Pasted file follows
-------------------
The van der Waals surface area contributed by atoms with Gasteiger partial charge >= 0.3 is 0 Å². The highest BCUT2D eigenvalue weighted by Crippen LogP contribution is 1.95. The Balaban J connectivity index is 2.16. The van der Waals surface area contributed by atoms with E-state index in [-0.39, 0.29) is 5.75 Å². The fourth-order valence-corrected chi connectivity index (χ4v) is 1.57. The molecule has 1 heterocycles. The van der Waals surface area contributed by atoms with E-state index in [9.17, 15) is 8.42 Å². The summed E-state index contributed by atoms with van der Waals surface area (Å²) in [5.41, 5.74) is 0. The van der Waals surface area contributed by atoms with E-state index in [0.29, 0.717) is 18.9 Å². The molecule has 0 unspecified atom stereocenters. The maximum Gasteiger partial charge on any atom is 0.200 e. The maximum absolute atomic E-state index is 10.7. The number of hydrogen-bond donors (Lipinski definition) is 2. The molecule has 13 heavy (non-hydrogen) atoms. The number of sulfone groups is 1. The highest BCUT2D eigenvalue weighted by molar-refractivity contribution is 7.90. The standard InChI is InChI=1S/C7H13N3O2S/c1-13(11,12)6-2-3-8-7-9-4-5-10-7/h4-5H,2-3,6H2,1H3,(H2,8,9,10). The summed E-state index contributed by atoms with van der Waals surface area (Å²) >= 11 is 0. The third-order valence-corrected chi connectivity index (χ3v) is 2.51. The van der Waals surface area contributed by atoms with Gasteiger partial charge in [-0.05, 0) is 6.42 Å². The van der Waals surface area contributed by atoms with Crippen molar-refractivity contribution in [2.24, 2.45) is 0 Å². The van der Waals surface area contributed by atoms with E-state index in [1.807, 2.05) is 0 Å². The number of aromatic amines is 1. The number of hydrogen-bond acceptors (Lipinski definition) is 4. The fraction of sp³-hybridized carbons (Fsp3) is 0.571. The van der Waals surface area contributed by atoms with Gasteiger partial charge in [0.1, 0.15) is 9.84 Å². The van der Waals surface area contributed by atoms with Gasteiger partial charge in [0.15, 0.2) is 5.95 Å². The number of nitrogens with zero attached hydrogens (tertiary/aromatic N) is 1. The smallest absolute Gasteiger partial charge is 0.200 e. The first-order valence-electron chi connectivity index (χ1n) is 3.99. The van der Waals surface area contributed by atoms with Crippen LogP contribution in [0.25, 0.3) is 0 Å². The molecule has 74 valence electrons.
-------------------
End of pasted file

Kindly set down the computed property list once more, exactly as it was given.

The van der Waals surface area contributed by atoms with Gasteiger partial charge >= 0.3 is 0 Å². The highest BCUT2D eigenvalue weighted by Crippen LogP contribution is 1.95. The Balaban J connectivity index is 2.16. The van der Waals surface area contributed by atoms with E-state index in [-0.39, 0.29) is 5.75 Å². The fourth-order valence-corrected chi connectivity index (χ4v) is 1.57. The molecule has 1 heterocycles. The van der Waals surface area contributed by atoms with E-state index in [9.17, 15) is 8.42 Å². The summed E-state index contributed by atoms with van der Waals surface area (Å²) in [5.41, 5.74) is 0. The van der Waals surface area contributed by atoms with E-state index in [0.29, 0.717) is 18.9 Å². The molecule has 0 unspecified atom stereocenters. The maximum Gasteiger partial charge on any atom is 0.200 e. The maximum absolute atomic E-state index is 10.7. The number of hydrogen-bond donors (Lipinski definition) is 2. The molecule has 13 heavy (non-hydrogen) atoms. The number of sulfone groups is 1. The highest BCUT2D eigenvalue weighted by molar-refractivity contribution is 7.90. The standard InChI is InChI=1S/C7H13N3O2S/c1-13(11,12)6-2-3-8-7-9-4-5-10-7/h4-5H,2-3,6H2,1H3,(H2,8,9,10). The summed E-state index contributed by atoms with van der Waals surface area (Å²) >= 11 is 0. The third-order valence-corrected chi connectivity index (χ3v) is 2.51. The van der Waals surface area contributed by atoms with Gasteiger partial charge in [-0.05, 0) is 6.42 Å². The van der Waals surface area contributed by atoms with Crippen molar-refractivity contribution in [2.24, 2.45) is 0 Å². The van der Waals surface area contributed by atoms with E-state index in [1.807, 2.05) is 0 Å². The number of aromatic amines is 1. The number of hydrogen-bond acceptors (Lipinski definition) is 4. The fraction of sp³-hybridized carbons (Fsp3) is 0.571. The van der Waals surface area contributed by atoms with Gasteiger partial charge in [0.1, 0.15) is 9.84 Å². The van der Waals surface area contributed by atoms with Gasteiger partial charge in [0.15, 0.2) is 5.95 Å². The number of nitrogens with zero attached hydrogens (tertiary/aromatic N) is 1. The smallest absolute Gasteiger partial charge is 0.200 e. The first-order valence-electron chi connectivity index (χ1n) is 3.99. The van der Waals surface area contributed by atoms with Crippen LogP contribution in [0.25, 0.3) is 0 Å². The molecule has 74 valence electrons.